51 RI Bar J., No. 2, Pg. 25 (September, 2002). Fair Value and the Closely Held Corporation.


Rhode Island Bar Journal

Volume 51.

51 RI Bar J., No. 2, Pg. 25 (September, 2002).

Fair Value and the Closely Held Corporation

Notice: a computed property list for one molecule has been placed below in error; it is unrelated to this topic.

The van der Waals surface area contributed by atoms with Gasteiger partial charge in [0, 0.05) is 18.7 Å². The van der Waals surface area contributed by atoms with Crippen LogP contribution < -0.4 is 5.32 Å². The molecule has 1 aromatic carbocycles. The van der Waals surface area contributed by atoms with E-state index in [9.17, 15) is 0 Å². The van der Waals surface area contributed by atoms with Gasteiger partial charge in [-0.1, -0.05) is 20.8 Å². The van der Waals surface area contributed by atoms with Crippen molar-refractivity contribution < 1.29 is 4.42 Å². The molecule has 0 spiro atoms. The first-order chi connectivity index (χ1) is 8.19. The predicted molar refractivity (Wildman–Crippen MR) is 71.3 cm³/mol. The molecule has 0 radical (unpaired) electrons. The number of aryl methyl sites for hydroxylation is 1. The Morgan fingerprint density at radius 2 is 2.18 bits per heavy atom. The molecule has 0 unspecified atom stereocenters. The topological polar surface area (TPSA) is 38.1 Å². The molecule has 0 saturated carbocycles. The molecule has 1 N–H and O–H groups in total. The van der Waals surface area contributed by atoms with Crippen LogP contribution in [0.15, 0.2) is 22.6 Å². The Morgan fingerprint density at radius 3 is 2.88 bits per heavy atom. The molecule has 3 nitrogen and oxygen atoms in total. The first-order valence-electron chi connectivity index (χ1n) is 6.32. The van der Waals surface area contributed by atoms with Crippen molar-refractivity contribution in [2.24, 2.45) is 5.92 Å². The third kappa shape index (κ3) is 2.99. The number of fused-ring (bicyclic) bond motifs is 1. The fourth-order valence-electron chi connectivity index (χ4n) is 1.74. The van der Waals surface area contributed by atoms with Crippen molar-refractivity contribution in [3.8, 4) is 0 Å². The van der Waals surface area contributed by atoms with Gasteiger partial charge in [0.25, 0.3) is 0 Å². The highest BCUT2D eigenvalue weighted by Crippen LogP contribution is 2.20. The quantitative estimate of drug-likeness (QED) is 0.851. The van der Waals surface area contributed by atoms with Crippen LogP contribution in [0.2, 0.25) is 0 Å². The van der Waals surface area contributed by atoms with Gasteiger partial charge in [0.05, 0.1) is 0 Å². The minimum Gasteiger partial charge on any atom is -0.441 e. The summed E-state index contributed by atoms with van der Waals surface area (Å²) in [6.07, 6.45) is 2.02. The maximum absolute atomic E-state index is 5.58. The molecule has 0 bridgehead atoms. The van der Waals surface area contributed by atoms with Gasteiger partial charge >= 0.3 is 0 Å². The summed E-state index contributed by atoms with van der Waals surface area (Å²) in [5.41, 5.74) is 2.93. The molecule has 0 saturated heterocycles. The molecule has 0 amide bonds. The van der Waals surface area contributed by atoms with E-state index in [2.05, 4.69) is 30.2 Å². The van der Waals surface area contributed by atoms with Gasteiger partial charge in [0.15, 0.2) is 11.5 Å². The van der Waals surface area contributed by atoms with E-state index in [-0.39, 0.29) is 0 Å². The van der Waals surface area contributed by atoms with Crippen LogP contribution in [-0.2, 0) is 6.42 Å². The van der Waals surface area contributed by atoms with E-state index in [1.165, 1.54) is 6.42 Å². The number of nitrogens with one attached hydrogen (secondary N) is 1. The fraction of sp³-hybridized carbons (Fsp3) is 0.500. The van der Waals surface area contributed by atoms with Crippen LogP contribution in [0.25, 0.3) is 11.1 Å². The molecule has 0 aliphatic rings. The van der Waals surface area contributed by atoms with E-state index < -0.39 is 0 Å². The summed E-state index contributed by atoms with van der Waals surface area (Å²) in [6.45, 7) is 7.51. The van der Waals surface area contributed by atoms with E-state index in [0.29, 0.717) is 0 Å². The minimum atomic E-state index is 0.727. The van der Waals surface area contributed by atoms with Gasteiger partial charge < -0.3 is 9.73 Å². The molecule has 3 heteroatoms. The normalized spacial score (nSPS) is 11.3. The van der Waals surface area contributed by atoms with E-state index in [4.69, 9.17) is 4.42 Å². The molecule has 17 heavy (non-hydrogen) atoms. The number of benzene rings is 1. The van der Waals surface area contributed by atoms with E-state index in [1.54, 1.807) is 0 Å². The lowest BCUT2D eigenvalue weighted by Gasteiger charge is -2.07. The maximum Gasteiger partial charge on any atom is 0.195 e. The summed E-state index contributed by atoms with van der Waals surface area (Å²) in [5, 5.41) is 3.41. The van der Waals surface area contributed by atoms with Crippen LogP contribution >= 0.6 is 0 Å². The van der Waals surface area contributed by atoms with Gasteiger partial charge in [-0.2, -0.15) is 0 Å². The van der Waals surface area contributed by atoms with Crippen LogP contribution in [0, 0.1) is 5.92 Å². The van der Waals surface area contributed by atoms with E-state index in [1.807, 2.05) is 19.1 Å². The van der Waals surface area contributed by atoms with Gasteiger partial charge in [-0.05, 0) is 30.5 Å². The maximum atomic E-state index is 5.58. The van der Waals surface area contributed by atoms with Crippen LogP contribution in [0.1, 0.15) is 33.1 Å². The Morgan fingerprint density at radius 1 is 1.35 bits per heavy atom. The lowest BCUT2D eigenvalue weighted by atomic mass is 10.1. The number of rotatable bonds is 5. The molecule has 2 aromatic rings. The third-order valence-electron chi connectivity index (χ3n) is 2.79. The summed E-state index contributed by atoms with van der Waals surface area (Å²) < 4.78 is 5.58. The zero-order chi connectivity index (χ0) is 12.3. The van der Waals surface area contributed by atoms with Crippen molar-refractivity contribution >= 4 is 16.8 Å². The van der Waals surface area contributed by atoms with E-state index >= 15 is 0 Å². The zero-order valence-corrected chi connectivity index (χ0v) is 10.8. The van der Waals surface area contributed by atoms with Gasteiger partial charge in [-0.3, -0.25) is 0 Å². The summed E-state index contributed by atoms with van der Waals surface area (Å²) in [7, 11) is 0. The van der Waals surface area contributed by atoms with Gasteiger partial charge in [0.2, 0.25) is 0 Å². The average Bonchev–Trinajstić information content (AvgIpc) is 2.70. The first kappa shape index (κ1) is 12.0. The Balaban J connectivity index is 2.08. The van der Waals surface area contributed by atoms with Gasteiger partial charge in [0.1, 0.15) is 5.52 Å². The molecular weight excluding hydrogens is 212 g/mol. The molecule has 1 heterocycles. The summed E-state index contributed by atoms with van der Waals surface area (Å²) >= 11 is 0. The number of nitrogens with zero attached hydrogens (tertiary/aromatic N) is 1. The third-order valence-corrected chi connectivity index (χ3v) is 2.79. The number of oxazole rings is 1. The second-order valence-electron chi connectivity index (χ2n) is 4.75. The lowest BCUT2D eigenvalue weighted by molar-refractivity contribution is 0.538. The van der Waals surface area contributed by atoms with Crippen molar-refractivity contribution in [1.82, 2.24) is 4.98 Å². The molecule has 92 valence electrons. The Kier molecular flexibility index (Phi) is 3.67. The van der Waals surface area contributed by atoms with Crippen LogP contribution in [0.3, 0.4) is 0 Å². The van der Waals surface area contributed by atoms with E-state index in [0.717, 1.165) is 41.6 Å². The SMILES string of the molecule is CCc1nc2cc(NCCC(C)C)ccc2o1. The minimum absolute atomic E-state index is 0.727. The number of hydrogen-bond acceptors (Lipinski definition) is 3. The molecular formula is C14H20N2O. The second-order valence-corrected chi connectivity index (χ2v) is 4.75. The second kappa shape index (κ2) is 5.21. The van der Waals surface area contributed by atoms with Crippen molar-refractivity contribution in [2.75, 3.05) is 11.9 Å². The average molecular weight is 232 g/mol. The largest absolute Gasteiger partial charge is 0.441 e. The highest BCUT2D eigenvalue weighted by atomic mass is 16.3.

Fair Value and the Closely Held CorporationTHOMAS M. MADDEN, ESQ.Thomas M. Madden's practice is The Madden Law Firm, P.C. in Providence, RI.A member of the Rhode Island and New York Bars, his publications are included in the Federal Regulation of Securities Annotated and ALR Fed.Editor's Note: Attorney Madden's prior article on this subject, "Oppression of Minority Shareholder Rights in Closely Held Corporations," appeared in the Rhode Island Bar Journal March/April 2002 issue.My previous article discussing oppression of minority shareholders' rights in closely held corporations prompted several inquiries and comments regarding the valuation of shares for which minority shareholders may obtain compensation. (fn1) That article addresses the definition of oppression central to minority shareholders (fn2) exercising their right to petition for dissolution of a closely held corporation under R.I. Gen. Laws § 7-1.1-90. (fn3) The ensuing queries lead to a natural follow-up topic - the issue of determining fair value of shares in the closely held context - an issue triggered when rights under R.I. Gen. Laws § 7-1.1-90 are exercised and subsequent rights under R.I. Gen. Laws § 7-1.1-90.1 (fn4) arise. Recall that where a minority shareholder's rights are found to be oppressed under R.I. Gen. Laws § 7-1.1-90, a minority shareholder may petition to dissolve the corporation, whether or not the corporation is operating at a profit. Under R.I. Gen. Laws § 7-1.1-90.1, a shareholder may file to purchase the petitioning shareholders' shares in order to avoid dissolution. This article focuses on determining the value of the shares to be purchased under R.I. Gen. Laws § 7-1.1-90.1.